Fellow blogger Jonathan Wild, an excellent walk, just a shame he was outside his 17 hours, but an improvement, and all the more impressive seeing those blisters!
Michael Bonney, an excellent 9th place, another walker who helped me finish, this time in 2008, dubbed "The Great Wet One", where we walked from Maughold to the finish trying to convince ourselves the rain was stopping.
And to everyone else who I haven't mentioned who will no doubt pull me up tomorrow evening at the presentation, well done, even stepping on the start line is something to be proud of.
The race itself?
I went in with a plan, a year too early for me to do an all out assault on the leadership, and as I said near the start of my blog, I was racing myself, the myself of last year who made a hash of everything. I knew I had a sub 16 hour race in me and the plan was there from months ago. It was just unfortunate for me that three better men set out with better plans than mine! May I add my congratulations to Jock, Vinny and Richard who walked a tremendous race.
I set out to keep a steady pace up, 12 minutes a mile is a 17 hour finish, so 11 minutes a mile would save me a minute a mile, and after 60 minutes that 17 hour finish would be a 16 hour finish, and the last 25 miles would be 12 minute miles and get me in by midnight. The pace at the start was 10 minutes a mile though, comfortable and getting my goal quicker. I didn't know how far I could really push though, and made the decision to let the others go and drop back to 11 minutes a mile just before Rushen, in my mind the 16 hour finish was more important than possibly burning out to gain maybe a place. I kept the 11 minutes a mile to Jurby then found I was 1 hour and 15 minutes quicker than last year so just kept to the 11m 30s miles, 15 minutes to midnight schedule (just in case of any mishaps) and the plan worked perfectly. (I understand the maths, there won't be a quiz later...)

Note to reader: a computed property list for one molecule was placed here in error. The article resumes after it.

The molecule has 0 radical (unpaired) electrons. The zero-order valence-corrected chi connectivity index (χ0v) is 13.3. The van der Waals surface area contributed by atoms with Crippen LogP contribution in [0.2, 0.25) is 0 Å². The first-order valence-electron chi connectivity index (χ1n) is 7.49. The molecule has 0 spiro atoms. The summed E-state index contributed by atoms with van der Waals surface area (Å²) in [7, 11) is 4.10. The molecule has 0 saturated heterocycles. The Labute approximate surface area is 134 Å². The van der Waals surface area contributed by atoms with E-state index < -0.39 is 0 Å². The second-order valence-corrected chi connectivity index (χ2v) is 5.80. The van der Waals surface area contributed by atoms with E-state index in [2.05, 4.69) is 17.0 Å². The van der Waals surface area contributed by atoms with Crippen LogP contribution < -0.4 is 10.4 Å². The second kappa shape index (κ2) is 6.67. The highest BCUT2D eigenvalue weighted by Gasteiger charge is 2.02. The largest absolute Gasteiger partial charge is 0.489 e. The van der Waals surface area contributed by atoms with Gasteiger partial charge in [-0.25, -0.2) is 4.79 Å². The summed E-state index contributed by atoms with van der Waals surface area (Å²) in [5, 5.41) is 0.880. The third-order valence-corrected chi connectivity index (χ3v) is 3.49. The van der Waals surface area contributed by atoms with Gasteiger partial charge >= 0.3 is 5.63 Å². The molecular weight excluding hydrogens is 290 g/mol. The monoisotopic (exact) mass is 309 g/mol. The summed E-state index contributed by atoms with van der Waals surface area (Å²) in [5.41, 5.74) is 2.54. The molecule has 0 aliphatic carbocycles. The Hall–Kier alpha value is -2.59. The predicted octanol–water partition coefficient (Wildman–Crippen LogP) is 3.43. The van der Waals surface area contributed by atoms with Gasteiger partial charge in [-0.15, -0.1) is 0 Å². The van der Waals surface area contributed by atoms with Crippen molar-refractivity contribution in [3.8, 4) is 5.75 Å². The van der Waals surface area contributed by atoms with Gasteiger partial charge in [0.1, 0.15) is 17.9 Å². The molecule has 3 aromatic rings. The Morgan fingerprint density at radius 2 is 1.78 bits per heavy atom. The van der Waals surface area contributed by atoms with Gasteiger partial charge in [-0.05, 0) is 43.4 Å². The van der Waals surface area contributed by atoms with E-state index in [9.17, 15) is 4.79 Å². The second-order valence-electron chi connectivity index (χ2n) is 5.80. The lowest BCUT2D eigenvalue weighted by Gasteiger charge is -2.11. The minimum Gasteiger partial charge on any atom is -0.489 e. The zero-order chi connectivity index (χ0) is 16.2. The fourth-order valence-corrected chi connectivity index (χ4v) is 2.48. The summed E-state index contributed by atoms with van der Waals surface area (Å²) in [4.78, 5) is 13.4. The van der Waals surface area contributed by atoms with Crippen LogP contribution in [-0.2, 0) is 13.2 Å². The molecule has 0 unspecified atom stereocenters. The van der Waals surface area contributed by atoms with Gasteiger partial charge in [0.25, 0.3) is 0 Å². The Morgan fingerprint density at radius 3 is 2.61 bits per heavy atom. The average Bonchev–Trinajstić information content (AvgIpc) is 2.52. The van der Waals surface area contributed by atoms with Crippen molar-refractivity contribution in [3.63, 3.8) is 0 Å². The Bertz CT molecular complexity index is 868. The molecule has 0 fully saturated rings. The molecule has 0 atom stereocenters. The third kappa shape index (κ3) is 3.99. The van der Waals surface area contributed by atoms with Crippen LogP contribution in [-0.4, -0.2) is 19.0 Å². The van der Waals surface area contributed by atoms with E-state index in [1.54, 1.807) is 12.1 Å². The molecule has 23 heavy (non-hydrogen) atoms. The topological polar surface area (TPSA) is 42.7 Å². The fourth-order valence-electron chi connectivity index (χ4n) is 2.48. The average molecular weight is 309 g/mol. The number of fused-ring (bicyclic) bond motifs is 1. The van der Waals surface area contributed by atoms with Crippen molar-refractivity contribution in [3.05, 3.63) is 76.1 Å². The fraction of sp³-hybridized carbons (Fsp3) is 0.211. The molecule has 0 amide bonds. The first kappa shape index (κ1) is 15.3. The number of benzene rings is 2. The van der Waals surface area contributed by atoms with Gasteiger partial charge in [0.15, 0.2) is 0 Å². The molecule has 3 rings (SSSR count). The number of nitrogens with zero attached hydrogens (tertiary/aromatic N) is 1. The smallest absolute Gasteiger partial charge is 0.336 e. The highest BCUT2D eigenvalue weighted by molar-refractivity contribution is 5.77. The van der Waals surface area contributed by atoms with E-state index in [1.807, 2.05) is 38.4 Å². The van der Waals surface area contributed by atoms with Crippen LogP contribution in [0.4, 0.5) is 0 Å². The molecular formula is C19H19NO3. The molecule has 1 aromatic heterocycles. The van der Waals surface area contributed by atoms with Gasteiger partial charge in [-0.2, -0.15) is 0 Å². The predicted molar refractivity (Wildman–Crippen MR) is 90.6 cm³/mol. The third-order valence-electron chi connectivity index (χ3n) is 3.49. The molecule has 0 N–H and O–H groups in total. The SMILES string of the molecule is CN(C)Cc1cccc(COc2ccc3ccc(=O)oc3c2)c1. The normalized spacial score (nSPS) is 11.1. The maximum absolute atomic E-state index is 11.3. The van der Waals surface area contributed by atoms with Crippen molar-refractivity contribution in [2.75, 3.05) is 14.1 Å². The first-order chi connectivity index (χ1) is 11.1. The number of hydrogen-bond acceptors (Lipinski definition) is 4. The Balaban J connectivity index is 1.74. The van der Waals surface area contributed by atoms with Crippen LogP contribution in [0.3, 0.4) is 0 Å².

Very pleased, although having the I think 17th fastest time ever and becoming the 9th fastest person over the course, and still only coming fourth, shows how the standards of this race are improving. I'll have to up my game for next year! I know ways to improve, I only started proper race walking with a coach after the End to End so there is scope for improvement, I'm 13 stone, and 2 ston of that is blubbery heavy useless fat, imagine walking round the course with two seven pound bags of potatoes and that gives me some idea of the bonus to be had. Lose a pound a month, see what happens. there are a few other bits and pieces where i know I can improve, all to be worked out and sorted.